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The Benefits of Donating Cryptocurrency and Digital Assets
by: Andie Kramer of ASKramer Law  -  
Saturday, March 4, 2023

Donors can receive significant tax benefits when donating cryptocurrency and other appreciated digital assets to a charity. This article looks at some key considerations for potential donors of digital assets.

Overview of Charitable Deduction Tax Benefits

The Internal Revenue Code (Code) provides two significant tax incentives to taxpayers who want to support charitable giving provided they meet compliance, record-keeping, and reporting requirements. These tax advantages help fuel charitable donations of more than $1 billion a day in the United States.[1]

More on How to Donate Cryptocurrency Here

First, a tax deduction is available for certain donations made to charities under Code §501(c)(3).[2] And, second, taxpayers who donate appreciated capital assets held for the long-term capital gain holding period receive a charitable deduction in the amount of the fair market value of the appreciated assets, subject to the percentage cap based on their adjusted gross income.[3] Donors do not need to pay tax on the appreciation because charitable contributions are not treated as taxable sales or exchanges of donated property. Donors will receive a tax deduction, however, only if they itemize charitable deductions on their tax returns and meet other tax requirements.[4]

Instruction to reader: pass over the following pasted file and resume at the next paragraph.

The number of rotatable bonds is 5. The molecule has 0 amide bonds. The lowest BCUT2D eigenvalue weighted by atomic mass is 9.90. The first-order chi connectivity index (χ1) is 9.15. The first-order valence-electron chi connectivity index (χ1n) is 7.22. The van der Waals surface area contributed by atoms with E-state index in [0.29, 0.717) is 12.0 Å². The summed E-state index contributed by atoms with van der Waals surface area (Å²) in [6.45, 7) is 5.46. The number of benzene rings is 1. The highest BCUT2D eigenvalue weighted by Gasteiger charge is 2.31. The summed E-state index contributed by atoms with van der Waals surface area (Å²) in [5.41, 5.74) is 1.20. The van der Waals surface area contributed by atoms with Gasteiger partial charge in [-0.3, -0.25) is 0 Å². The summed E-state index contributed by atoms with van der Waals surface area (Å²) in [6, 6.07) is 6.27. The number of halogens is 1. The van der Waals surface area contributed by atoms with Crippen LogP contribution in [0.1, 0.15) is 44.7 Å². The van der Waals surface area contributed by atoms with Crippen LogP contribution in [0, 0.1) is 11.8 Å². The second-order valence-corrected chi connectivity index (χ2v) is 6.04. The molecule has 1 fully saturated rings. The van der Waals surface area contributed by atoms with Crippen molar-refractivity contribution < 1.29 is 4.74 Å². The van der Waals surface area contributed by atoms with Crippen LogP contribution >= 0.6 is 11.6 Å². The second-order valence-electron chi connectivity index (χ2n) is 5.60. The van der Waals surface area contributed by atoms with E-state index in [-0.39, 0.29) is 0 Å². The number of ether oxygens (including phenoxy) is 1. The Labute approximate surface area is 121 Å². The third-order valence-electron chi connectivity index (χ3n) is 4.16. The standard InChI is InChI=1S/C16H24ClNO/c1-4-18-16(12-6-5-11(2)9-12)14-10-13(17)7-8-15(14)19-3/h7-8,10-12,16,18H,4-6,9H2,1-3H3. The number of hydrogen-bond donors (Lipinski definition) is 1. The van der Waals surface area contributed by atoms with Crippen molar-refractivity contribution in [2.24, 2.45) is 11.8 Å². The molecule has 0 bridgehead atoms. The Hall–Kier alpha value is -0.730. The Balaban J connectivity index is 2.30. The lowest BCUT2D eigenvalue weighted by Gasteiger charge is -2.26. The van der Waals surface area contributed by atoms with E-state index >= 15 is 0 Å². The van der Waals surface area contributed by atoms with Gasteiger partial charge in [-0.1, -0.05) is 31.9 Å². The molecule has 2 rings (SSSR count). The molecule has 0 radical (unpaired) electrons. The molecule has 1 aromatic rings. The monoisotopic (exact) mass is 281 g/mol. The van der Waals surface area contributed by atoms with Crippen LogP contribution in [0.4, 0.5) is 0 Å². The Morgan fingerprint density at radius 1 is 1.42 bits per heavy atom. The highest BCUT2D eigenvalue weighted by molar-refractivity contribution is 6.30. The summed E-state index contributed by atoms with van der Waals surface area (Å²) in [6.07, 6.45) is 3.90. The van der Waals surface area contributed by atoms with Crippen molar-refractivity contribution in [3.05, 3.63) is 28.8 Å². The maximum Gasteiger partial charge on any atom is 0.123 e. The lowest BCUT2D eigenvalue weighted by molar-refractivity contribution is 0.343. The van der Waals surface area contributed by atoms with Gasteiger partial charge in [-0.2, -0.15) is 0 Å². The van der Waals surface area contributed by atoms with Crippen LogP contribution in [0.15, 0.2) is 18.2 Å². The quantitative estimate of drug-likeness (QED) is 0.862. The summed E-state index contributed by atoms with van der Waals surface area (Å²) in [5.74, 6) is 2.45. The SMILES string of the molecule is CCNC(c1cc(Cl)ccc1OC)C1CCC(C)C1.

What Are Digital Assets?

Digital assets are defined to include cryptocurrency and nonfungible tokens (NFTs). They are treated as “property” for tax purposes, which allows donors to obtain the tax benefits of making charitable contributions of appreciated digital assets held for the long-term capital gain holding period (that is, one year plus one day).[5] As recently as January 25, 2023, the IRS reiterated its position that “digital assets are not real currency (also known as “fiat”) because they are not the coin and paper money of the United States or a foreign country and are not digitally issued by a government’s central bank.”[6] The IRS defines “digital assets” to include not just convertible cryptocurrency but NFTs and some other digital items are often not thought of as digital assets.[7] However, it is likely that the IRS would regard digital assets as property.

IRS Guidance on Donated Cryptocurrency